World shares stalled near 18-month highs and safe-haven U.S. Treasuries rose on Tuesday as a looming battle in Washington over the government's borrowing limit and a recovery in the Japanese yen eased demand for riskier assets.

Investors became more cautious as a refusal by Congress to increase the $16.4 trillion ceiling would raise the risk that the United States could default on its debt by the spring.

A warning from Federal Reserve Chairman Ben Bernanke over the economic impact of any failure to agree a higher ceiling, a Treasury prediction the limit could be hit by mid-February, and President Barack Obama's tough negotiating stance combined to subdue markets which have gained since the New Year.

"Fault lines have become visible again, warning investors that there will be tough negotiations to come, leaving risky assets vulnerable to a correction," said Hans Redeker, head of currency strategy at Morgan Stanley.

The MSCI world equity index, hovered near an 18-month high at 350.4 points, up just 0.1 percent on the day. Europe's FTSE Eurofirst 300 index of top shares was also little changed at 1,159.99 points.

Data showing the German economy contracted by a larger-than-expected 0.5 percent in the final quarter of 2012, as the euro zone crisis weighed on exports and corporate investment, added to the concerns in European markets.

London's FTSE 100, Frankfurt's DAX and Paris's CAC-40 were all little changed.

Morgan Stanley's Redeker said separate comments by Bernanke on Monday that the Fed was closely monitoring the impact of its asset buying programme had also weakened the assumption of many investors that assets such as equities were a one-way bet.

"We are moving away from a super positive environment to a less positive one," he said.

World share markets and corporate bonds have risen sharply this year on a widely-held view that the supportive monetary policies of the Fed will boost the U.S. economic recovery while keeping returns on safe haven assets such as Treasuries low.

YEN RECOVERY

In the foreign exchange market Bernanke's comments prompted some selling of the dollar though the falls were exacerbated against the yen when a Japanese minister warned about the negative effect of excessive currency weakening.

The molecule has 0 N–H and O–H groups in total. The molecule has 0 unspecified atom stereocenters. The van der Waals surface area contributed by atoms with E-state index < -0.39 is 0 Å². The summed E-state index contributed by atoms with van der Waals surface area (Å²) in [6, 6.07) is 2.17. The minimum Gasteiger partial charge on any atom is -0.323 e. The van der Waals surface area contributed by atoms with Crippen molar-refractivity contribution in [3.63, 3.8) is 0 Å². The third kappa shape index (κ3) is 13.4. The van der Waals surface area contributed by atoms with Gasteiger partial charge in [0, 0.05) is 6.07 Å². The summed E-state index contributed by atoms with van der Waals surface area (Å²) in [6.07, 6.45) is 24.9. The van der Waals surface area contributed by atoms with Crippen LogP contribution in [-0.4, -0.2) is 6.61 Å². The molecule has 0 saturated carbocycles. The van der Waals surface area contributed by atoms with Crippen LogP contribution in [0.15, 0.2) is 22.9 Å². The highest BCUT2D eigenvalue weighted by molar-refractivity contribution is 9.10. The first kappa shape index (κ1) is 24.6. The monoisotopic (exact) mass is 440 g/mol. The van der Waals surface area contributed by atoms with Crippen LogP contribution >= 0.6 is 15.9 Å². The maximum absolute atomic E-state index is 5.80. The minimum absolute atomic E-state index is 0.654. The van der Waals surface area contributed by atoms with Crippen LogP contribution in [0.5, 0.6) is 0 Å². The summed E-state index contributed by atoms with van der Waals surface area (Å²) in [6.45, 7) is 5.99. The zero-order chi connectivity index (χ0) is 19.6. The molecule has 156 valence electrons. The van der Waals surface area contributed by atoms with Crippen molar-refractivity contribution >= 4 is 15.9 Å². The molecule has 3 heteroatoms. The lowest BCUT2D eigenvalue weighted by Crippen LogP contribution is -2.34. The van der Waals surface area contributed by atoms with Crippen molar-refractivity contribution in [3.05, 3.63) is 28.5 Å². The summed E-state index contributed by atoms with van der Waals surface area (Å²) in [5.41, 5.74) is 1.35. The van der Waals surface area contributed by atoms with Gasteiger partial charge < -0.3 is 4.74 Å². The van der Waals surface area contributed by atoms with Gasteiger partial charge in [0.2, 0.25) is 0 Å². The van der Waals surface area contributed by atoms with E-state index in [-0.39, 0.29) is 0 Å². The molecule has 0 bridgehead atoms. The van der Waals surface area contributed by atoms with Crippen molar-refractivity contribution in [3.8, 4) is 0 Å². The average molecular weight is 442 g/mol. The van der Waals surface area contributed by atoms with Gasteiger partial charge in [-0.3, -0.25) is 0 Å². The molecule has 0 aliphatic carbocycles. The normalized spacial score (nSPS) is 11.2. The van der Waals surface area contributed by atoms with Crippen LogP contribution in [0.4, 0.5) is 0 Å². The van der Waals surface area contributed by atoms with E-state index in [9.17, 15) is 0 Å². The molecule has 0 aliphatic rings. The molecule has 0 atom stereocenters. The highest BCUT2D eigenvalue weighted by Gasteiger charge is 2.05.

Japan's currency has been falling steadily since a new government, elected in December, moved to boost spending and put pressure on the Bank of Japan to ease its monetary policy aggressively to help lift the economy out of recession

However, Economics Minister Akira Amari said on Tuesday that if the yen fell too far it could hurt people's livelihoods by raising import prices.

The dollar dropped about 0.8 percent to 88.75 yen although it was steady against a basket of major currencies.

"That the yen's weakness has its downside for Japan is something the market has almost completely ignored until now," said Daisuke Uno, chief strategist at Sumitomo Mitsui Banking Corp.

Bernanke's comments and the debt ceiling concerns pushed 10-year U.S. Treasuries 4/32 in price to yield 1.833 percent , just above Monday's low of around 1.831 percent, its lowest level in about 1-1/2 weeks.

Spanish and Italian bond yields reversed an earlier rise on Tuesday after strong bidding emerged at debt auctions by the two countries. Spanish 10-year yields were at 5.04 percent , having risen as high as 5.14 percent earlier while equivalent Italian yields were 2 basis points lower at 4.17 percent.

Peripheral European sovereign bond yields have fallen since late last week when the European Central Bank decided to leave interest rates at a record low of 0.75 percent, citing an improving economic outlook across the region.

Gold rose by over 1 percent on Tuesday to top $1,680.50 per ounce, taking a cue from Bernanke's comments that suggested the central bank was in no hurry to withdraw monetary stimulus.